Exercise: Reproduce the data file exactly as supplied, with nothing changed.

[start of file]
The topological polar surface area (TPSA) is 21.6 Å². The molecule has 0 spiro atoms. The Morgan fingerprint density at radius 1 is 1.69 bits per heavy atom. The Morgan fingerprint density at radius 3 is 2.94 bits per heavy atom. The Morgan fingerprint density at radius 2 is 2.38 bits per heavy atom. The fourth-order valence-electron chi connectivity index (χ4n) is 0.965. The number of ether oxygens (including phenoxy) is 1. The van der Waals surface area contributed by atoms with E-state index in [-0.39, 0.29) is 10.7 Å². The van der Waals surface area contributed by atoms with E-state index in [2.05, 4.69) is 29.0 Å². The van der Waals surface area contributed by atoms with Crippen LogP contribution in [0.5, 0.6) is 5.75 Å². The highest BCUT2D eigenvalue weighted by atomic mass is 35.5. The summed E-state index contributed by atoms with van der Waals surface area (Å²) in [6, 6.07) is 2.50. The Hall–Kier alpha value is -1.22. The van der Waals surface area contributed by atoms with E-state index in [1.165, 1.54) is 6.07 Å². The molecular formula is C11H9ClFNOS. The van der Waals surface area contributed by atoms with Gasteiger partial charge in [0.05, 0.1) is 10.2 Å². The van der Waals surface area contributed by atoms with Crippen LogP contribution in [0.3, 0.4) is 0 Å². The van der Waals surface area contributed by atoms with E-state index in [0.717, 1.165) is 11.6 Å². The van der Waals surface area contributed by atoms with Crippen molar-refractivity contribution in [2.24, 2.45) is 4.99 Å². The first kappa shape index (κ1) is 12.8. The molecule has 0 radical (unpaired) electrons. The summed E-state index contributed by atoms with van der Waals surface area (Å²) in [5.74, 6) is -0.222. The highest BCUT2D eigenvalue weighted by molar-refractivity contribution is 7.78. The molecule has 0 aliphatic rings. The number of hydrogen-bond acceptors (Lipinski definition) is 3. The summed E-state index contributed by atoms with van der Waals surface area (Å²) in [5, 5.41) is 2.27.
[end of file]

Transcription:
The topological polar surface area (TPSA) is 21.6 Å². The molecule has 0 spiro atoms. The Morgan fingerprint density at radius 1 is 1.69 bits per heavy atom. The Morgan fingerprint density at radius 3 is 2.94 bits per heavy atom. The Morgan fingerprint density at radius 2 is 2.38 bits per heavy atom. The fourth-order valence-electron chi connectivity index (χ4n) is 0.965. The number of ether oxygens (including phenoxy) is 1. The van der Waals surface area contributed by atoms with E-state index in [-0.39, 0.29) is 10.7 Å². The van der Waals surface area contributed by atoms with E-state index in [2.05, 4.69) is 29.0 Å². The van der Waals surface area contributed by atoms with Crippen LogP contribution in [0.5, 0.6) is 5.75 Å². The highest BCUT2D eigenvalue weighted by atomic mass is 35.5. The summed E-state index contributed by atoms with van der Waals surface area (Å²) in [6, 6.07) is 2.50. The Hall–Kier alpha value is -1.22. The van der Waals surface area contributed by atoms with E-state index in [1.165, 1.54) is 6.07 Å². The molecular formula is C11H9ClFNOS. The van der Waals surface area contributed by atoms with Gasteiger partial charge in [0.05, 0.1) is 10.2 Å². The van der Waals surface area contributed by atoms with Crippen LogP contribution in [0.3, 0.4) is 0 Å². The van der Waals surface area contributed by atoms with E-state index in [0.717, 1.165) is 11.6 Å². The van der Waals surface area contributed by atoms with Crippen molar-refractivity contribution in [2.24, 2.45) is 4.99 Å². The first kappa shape index (κ1) is 12.8. The molecule has 0 radical (unpaired) electrons. The summed E-state index contributed by atoms with van der Waals surface area (Å²) in [5.74, 6) is -0.222. The highest BCUT2D eigenvalue weighted by molar-refractivity contribution is 7.78. The molecule has 0 aliphatic rings. The number of hydrogen-bond acceptors (Lipinski definition) is 3. The summed E-state index contributed by atoms with van der Waals surface area (Å²) in [5, 5.41) is 2.27.